After seven long years, the commercially praised 300 finally receives its prequel/coincidequel/sequel with 300: Rise of an Empire. In an attempt to reignite life back into fans with an all new cast of characters to rain chaos down on Xerxes and his Persian army, Rise of an Empire sadly does not come close to bringing the same caliber of excitement 300 had. Check out the full spoiler-free review of the film after the break.
Taking into consideration that the naval Battle of Artemisium between Themistokles (Sullivan Stapleton) and Artemisia (Eva Green) coincides with the Battle of Thermopylae – the tale of 300 and King Leonidas (Gerard Butler) – 300: Rise of an Empire is pretty historically accurate. But of course we need to add Frank Miller’s razzle dazzle, colorful characters and monsters, thousands of buckets of CGI blood, and as much violence and sex as possible – and then add more violence on top of that. Rise of an Empire also tells the story before Thermopylae and the 300 Spartans as well as the aftermath thereof.
For a story that takes place before, during, and after the events of its predecessor, 300: Rise of an Empire has a tall order to fill. And for being less than two hours, the film feels excruciatingly longer than what the time line of the narrative suggests it would be. In fact, 300 is 13 minutes longer and takes place over a shorter period of time than Rise of an Empire. What makes this movie such a monster to endure is the disconnect between uninteresting character developments sans Artemisia and the abundance of ultra violence and mayhem.
Rise of an Empire works out of the same mold 300 did whereas it stylizes violence in the most visually compelling way while incorporating as many slow motion shots as possible. If it was their ultimate goal to match the vision of Zack Snyder, but with darker tones shot in 3D, then the filmmakers have succeeded on all fronts. Moviegoers looking for that same effect won’t be disappointed by any means. Surprisingly the 3D isn’t that terrible either. The worst offender of the cinematography is the random, extreme close ups of the action and our inability to follow the scene clearly. Composer Junkie XL does a decent job at matching the heavy metal sounds of Tyler Bate’s original score from 300, so much so that it feels familiar in tone yet he is able to make it his own.
However, beyond the aesthetics, Rise of an Empire fails to create a sense of satisfaction or accomplishment through all of the cut limbs, slit throats, and bloodbaths that worked so well in 300. The stakes of Themistokles and his Athenian warriors are not conveyed as well personally as those of the Spartans. The theme of freedom throughout Greece is hammered home repeatedly by the many lackluster speeches spoken by Themistokles. Unfortunately, Stapleton lacks a certain level of confidence, swagger, and charisma that Butler had; and being physically fit only covers half of the role. It’s as if he just tried to mirror Butler’s Leonidas without trying to make the character his own.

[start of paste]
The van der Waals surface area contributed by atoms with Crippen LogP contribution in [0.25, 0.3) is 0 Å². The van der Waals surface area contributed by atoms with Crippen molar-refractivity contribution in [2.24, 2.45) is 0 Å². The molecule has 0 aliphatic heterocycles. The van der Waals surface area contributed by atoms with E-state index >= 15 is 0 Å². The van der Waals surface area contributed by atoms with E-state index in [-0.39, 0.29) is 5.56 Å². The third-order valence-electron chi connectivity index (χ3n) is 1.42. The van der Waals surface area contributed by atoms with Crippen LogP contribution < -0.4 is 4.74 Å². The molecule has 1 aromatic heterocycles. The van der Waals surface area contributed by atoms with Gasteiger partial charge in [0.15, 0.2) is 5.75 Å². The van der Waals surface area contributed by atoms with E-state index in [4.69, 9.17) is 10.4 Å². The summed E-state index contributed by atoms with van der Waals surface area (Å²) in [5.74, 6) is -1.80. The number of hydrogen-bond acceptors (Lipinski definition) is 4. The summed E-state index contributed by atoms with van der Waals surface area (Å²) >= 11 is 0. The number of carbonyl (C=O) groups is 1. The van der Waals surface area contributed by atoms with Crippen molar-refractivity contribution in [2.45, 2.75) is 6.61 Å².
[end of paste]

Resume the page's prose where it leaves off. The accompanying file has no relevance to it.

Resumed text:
And equipped with nipple shields, no help is given by his comrades played by Hans Matheson, Jack O’Connell, and Callan Mulvey, who have less character and personality than a head of cabbage. Unlike the Spartans, we do not get enough facts to support these men in war other than the fact that their homes are being threatened. The Athenians are all able to leave the battle whenever they would like because they are free Greeks and that message hasn’t been said enough, but they choose to stand by Themistokles’ side with little or no reasoning because YOLO, practically. Every Athenian death doesn’t really amount to much unlike the Spartans who fought to make Greece realize their stupidity.
But luckily for us, 300: Rise of an Empire has Eva Green, whom without this film would be as lifeless as Kristen Stewarts’ eyes. Green’s portrayal of Artemisia lights the screen on fire with so much energy, raw passion, and enthusiasm; she may be the only one who understands they’re in a 300 movie. Artemisia is so ruthless, cunning, sexy, and absolutely terrifying that she easily joins the ranks of some of the most feared villains in the history of cinema. Whether she uses her tactical prowess to dominate out on the high seas or in the bedroom, the power Artemisia possesses is unmatched by anyone else. Eva Green makes me believe in a world where more strong, female villains in Hollywood need to be realized.
Despite having a much larger scale and an increased budget, director Noam Murro was defeated by a lukewarm screenplay written by Zack Snyerand Kurt Jonstad, which he himself should be to blame as well as a director for not improving on the material he is given. Rise of the Empire also doesn’t work too well as a standalone film, as it often brings up many references and characters from 300 to remind us of a better time at the movies. Murro has a decent eye for action, but pays too much attention to Artemisia’s development than anyone else, making the survival of the Athenians 300: Rise of an Empire hard to care for without truly understanding them.
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Need for Speed is now playing in theaters. It was directed by Noam Murro, with a run time of 102 minutes. This film has been rated R for strong sustained sequences of stylized bloody violence throughout, a sex scene, nudity and some language
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